Robert M. Persig, the author who inspired a generation to explore the open road with his novel-like autobiography died April 24, 2017 at his home in South Berwick, Maine. 

Zen and the Art of Motorcycle Maintenance was rejected by more than a hundred publishers, before finally being published in 1974. The book quickly became a best seller. 

“In a car you're always in a compartment, and because you're used to it you don't realize that through that car window everything you see is just more TV. You're a passive observer and it is all moving by you boringly in a frame. On a cycle the frame is gone. You're completely in contact with it all. You're in the scene, not just watching it anymore, and the sense of presence is overwhelming.″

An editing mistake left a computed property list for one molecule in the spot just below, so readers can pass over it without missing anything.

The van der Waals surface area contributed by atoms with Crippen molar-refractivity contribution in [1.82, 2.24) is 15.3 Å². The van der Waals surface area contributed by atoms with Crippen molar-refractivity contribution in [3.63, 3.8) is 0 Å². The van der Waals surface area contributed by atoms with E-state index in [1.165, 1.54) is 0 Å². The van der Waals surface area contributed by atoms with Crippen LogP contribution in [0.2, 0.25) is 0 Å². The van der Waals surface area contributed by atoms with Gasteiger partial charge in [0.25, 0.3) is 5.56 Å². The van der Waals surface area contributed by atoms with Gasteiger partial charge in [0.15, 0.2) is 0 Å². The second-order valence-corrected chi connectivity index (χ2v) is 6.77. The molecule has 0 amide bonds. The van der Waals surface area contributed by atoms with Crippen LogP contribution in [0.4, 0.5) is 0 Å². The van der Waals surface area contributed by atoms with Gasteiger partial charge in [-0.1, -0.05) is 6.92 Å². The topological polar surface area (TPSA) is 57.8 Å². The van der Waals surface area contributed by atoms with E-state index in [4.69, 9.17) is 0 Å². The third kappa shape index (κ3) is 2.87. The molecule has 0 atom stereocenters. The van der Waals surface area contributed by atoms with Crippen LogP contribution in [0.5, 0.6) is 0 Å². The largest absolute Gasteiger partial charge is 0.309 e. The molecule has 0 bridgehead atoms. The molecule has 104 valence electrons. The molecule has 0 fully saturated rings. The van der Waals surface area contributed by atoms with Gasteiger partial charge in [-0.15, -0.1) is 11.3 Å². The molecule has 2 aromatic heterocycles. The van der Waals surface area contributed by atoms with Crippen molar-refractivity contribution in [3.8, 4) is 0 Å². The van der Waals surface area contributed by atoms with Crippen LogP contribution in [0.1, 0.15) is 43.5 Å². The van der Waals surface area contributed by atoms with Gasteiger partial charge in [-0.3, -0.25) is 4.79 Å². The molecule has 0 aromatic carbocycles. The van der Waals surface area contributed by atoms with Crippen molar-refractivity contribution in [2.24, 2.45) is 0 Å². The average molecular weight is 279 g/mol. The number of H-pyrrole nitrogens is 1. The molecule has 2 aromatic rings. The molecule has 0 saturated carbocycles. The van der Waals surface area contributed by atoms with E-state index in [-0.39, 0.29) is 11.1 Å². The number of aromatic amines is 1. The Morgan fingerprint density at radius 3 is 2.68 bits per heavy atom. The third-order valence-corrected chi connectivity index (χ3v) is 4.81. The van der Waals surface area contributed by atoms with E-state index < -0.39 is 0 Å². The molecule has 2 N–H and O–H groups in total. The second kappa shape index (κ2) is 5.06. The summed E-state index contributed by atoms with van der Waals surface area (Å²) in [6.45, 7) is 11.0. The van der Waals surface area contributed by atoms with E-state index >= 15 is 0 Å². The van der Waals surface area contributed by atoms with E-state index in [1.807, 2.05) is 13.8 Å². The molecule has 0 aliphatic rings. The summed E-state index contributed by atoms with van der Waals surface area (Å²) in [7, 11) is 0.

— Robert M. Persig   

It's no easy read. Based loosely on a cross-country motorcycle trip with his young son, the journey is laced with snippets from Persig's psyche. But the book offered fresh perspectives— such as the subtle beauty of feeler blades, or the contemplative benefits of a long stretch of lonesome highway.

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